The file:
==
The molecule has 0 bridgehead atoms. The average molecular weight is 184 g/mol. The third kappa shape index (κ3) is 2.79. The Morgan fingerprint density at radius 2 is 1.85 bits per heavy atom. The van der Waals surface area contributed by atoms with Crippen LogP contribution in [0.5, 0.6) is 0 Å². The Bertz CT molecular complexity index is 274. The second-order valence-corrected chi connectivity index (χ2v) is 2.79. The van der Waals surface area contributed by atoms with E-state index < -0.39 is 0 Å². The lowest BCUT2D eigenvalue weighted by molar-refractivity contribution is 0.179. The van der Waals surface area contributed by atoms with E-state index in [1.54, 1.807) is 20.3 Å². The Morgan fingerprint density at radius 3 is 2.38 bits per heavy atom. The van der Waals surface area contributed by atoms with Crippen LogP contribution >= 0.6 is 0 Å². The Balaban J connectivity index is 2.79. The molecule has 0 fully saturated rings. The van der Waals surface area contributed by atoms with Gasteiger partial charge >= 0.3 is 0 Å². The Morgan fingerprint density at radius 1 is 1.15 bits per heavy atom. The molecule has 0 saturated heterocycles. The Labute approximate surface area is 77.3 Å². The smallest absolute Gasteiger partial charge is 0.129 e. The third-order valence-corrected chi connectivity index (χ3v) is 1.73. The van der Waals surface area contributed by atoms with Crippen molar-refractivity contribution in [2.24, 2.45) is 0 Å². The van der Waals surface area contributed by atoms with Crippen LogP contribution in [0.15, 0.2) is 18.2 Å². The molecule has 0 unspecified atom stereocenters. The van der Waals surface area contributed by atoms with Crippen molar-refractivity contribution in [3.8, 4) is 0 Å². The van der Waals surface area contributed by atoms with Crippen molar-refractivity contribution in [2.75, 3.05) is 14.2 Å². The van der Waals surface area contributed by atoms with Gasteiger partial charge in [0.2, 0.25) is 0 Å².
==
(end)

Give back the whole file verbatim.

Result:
The molecule has 0 bridgehead atoms. The average molecular weight is 184 g/mol. The third kappa shape index (κ3) is 2.79. The Morgan fingerprint density at radius 2 is 1.85 bits per heavy atom. The van der Waals surface area contributed by atoms with Crippen LogP contribution in [0.5, 0.6) is 0 Å². The Bertz CT molecular complexity index is 274. The second-order valence-corrected chi connectivity index (χ2v) is 2.79. The van der Waals surface area contributed by atoms with E-state index < -0.39 is 0 Å². The lowest BCUT2D eigenvalue weighted by molar-refractivity contribution is 0.179. The van der Waals surface area contributed by atoms with E-state index in [1.54, 1.807) is 20.3 Å². The Morgan fingerprint density at radius 3 is 2.38 bits per heavy atom. The van der Waals surface area contributed by atoms with Crippen LogP contribution >= 0.6 is 0 Å². The Balaban J connectivity index is 2.79. The molecule has 0 fully saturated rings. The van der Waals surface area contributed by atoms with Gasteiger partial charge >= 0.3 is 0 Å². The Morgan fingerprint density at radius 1 is 1.15 bits per heavy atom. The molecule has 0 saturated heterocycles. The Labute approximate surface area is 77.3 Å². The smallest absolute Gasteiger partial charge is 0.129 e. The third-order valence-corrected chi connectivity index (χ3v) is 1.73. The van der Waals surface area contributed by atoms with Crippen molar-refractivity contribution in [2.24, 2.45) is 0 Å². The van der Waals surface area contributed by atoms with Crippen LogP contribution in [0.15, 0.2) is 18.2 Å². The molecule has 0 unspecified atom stereocenters. The van der Waals surface area contributed by atoms with Crippen molar-refractivity contribution in [3.8, 4) is 0 Å². The van der Waals surface area contributed by atoms with Crippen molar-refractivity contribution in [2.75, 3.05) is 14.2 Å². The van der Waals surface area contributed by atoms with Gasteiger partial charge in [0.2, 0.25) is 0 Å².